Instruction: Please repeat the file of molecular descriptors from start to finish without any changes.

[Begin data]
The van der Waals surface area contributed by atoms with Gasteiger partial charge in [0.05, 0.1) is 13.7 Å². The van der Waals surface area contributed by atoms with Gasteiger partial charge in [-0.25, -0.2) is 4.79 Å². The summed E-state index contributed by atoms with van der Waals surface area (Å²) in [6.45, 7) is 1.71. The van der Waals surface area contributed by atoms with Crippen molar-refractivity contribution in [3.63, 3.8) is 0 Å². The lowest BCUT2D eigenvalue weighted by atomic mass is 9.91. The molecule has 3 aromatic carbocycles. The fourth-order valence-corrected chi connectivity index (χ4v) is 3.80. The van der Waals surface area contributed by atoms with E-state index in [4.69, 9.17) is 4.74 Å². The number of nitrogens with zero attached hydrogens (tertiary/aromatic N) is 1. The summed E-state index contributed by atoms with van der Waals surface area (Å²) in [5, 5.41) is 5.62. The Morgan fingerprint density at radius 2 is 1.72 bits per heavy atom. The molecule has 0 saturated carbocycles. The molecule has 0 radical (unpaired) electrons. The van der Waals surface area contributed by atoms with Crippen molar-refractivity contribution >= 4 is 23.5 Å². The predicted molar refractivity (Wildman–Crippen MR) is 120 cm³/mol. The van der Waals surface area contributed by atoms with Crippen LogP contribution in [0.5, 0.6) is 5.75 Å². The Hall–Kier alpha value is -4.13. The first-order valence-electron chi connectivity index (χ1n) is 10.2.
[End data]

The van der Waals surface area contributed by atoms with Gasteiger partial charge in [0.05, 0.1) is 13.7 Å². The van der Waals surface area contributed by atoms with Gasteiger partial charge in [-0.25, -0.2) is 4.79 Å². The summed E-state index contributed by atoms with van der Waals surface area (Å²) in [6.45, 7) is 1.71. The van der Waals surface area contributed by atoms with Crippen molar-refractivity contribution in [3.63, 3.8) is 0 Å². The lowest BCUT2D eigenvalue weighted by atomic mass is 9.91. The molecule has 3 aromatic carbocycles. The fourth-order valence-corrected chi connectivity index (χ4v) is 3.80. The van der Waals surface area contributed by atoms with E-state index in [4.69, 9.17) is 4.74 Å². The number of nitrogens with zero attached hydrogens (tertiary/aromatic N) is 1. The summed E-state index contributed by atoms with van der Waals surface area (Å²) in [5, 5.41) is 5.62. The Morgan fingerprint density at radius 2 is 1.72 bits per heavy atom. The molecule has 0 saturated carbocycles. The molecule has 0 radical (unpaired) electrons. The van der Waals surface area contributed by atoms with Crippen molar-refractivity contribution >= 4 is 23.5 Å². The predicted molar refractivity (Wildman–Crippen MR) is 120 cm³/mol. The van der Waals surface area contributed by atoms with Crippen LogP contribution in [0.5, 0.6) is 5.75 Å². The Hall–Kier alpha value is -4.13. The first-order valence-electron chi connectivity index (χ1n) is 10.2.